13 June 2023
Scattering rice dumplings
from an old arcade and
the Asia Market in Dublin
One of my early assignments when I was training in Dublin as a chartered surveyor and studying for a BSc in estate management at Reading University was to assist in a survey and valuation of George’s Street Arcade in Dublin.
I was then a naïve school leaver, still in my late teens, and much to the chagrin of the senior surveyor I was assisting I thought it humorous that the same large complex that housed a temperance hotel also had a large bonded store in its basement.
South City Markets was Dublin’s first purpose-built Victorian shopping centre. Dublin (South) City Market Company was incorporated in 1876 with a share capital of £200,000 and a loan capital of £50,000, for establishing a market in the south inner city. A special Act of Parliament gave the company power to acquire the property.
The Bradford architects Henry Francis Lockwood (1811-1878) and William Mawson (1828-1889) won the competition to design the market. But their partnership had ended when Lockwood moved to London, and the market was designed by William Mawson and his brother Richard Mawson (1834-1904). South City Market was opened by the Lord Mayor of Dublin, Sir George Moyers, in 1881.
At first, the Market was not popular with ordinary Dubliners, and tragedy befell the market on 27 August 1892 when the massive city fire that day devastated the whole building. There was a flood of public sympathy, and a fund was organised for the relief of the stallholders. By then, Mawson had died, but the centre was rebuilt in the same style to designs by the Dublin architect William Henry Byrne (1844-1917), who had been placed second in the original competition and who is particularly associated with Catholic church architecture.
South City Market or George’s Street Arcade reopened on 13 September 1894, and has traded continuously since then, with varying fortunes down through the years. Today, this Victorian arcade, between South Great George’s Street, Exchequer Street, Drury Street and Fade Street, has its own very special ambience with over 40 independent retailers in the arcade.
When I am back in Dublin, I enjoy strolling through the arcade with cathedral-like Gothic entrance, its quirky stalls, and especially the second-hand book outlets.
Behind the George’s Street façade, the area around Drury Street was once the centre of the rag trade in Dublin. Today, it has a variety of cafés, bars, restaurants and food shops that reflect the vibrant cultural diversity of Dublin.
Last week, Charlotte and I visited the Asia Market on Drury Street, which is within the George’s Arcade complex. This is perhaps the largest importer, retailer, wholesaler and distributor of Asian food products in Ireland, supplying the majority of Asian restaurants, shops and takeaways in Ireland.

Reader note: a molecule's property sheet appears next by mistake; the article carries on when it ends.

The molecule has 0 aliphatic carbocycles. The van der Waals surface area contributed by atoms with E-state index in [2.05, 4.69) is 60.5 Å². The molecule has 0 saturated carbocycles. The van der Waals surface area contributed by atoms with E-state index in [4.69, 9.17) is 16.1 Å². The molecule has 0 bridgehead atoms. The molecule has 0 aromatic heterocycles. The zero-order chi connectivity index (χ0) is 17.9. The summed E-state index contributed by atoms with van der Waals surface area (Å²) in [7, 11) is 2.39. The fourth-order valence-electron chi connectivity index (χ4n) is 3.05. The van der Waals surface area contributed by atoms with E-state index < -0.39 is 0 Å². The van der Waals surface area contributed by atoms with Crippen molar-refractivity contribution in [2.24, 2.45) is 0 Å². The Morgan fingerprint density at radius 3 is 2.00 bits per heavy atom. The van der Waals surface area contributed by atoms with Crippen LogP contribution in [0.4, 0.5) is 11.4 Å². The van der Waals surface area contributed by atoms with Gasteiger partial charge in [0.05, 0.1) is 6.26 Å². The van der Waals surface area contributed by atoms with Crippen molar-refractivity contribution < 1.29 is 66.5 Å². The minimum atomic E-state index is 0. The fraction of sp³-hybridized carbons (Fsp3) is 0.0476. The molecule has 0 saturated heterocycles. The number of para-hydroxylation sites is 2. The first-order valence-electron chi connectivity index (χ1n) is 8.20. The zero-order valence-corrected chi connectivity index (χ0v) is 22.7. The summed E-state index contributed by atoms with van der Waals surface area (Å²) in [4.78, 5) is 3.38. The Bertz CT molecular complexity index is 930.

For more than 25 years, the Asia Market has been run on ‘customer-first’ policy, sending their purchasing team to their places of origin to investigation, to hire professionals for assessments, and to ensure the qu of products. The shop stocks more than 3,000 lines, with goods mainly from Asia, including South Korea, Japan, mainland China, Hong Kong, Taiwan, Thailand, Malaysia and Vietnam.
The Asia Market started as a single entity in Drury Street in 1981, offering ethnic food to the then growing Asian population.
When we visited the Asia Market last week, there were special promotions and decorations for this year’s Dragon Boat Festival, often known as the Duanwu Festival. This traditional festival in China falls on the 5th Day of the 5th Month in the traditional Chinese calendar, and this year it falls on 22 June.
The legend of the Dragon Boat Festival tells of Qu Yuan, a popular poet and minister in the ancient state of Chu during the ‘Warring States’ period of the Zhou Dynasty. He was slandered by jealous government officials and banished by the King for opposing the alliance. In his disappointment, he died by suicide, drowning himself in the Miluo River. The people who admired him rushed to the river to try to save him and to recover his body, and scattered rice in the water to feed the fish and to prevent them from eating his body.
To commemorate Qu Yuan’s death, Chinese people hold Dragon Boat Races along the river on the anniversary of his death, and scatter rice on the water, recalling how the fish were fed to save the body of Qu Yuan.
The scattered rice today is symbolised by savoury glutinous rice dumplings. Each region in China has its own style of glutinous rice dumplings, either a savoury style or a sweet style. The savoury-style dumplings are wrapped in bamboo leaves and include glutinous rice, mung bean, preserved duck egg yolk and spiced meat. The sweet-style dumplings have more variations. They too are wrapped in bamboo leaves, but are often filled with red beans, peanuts and other beans or dates. There are vegetarian-style dumplings too.
The Asia Market in Dublin is selling both styles of dumplings in time for next week’s festival.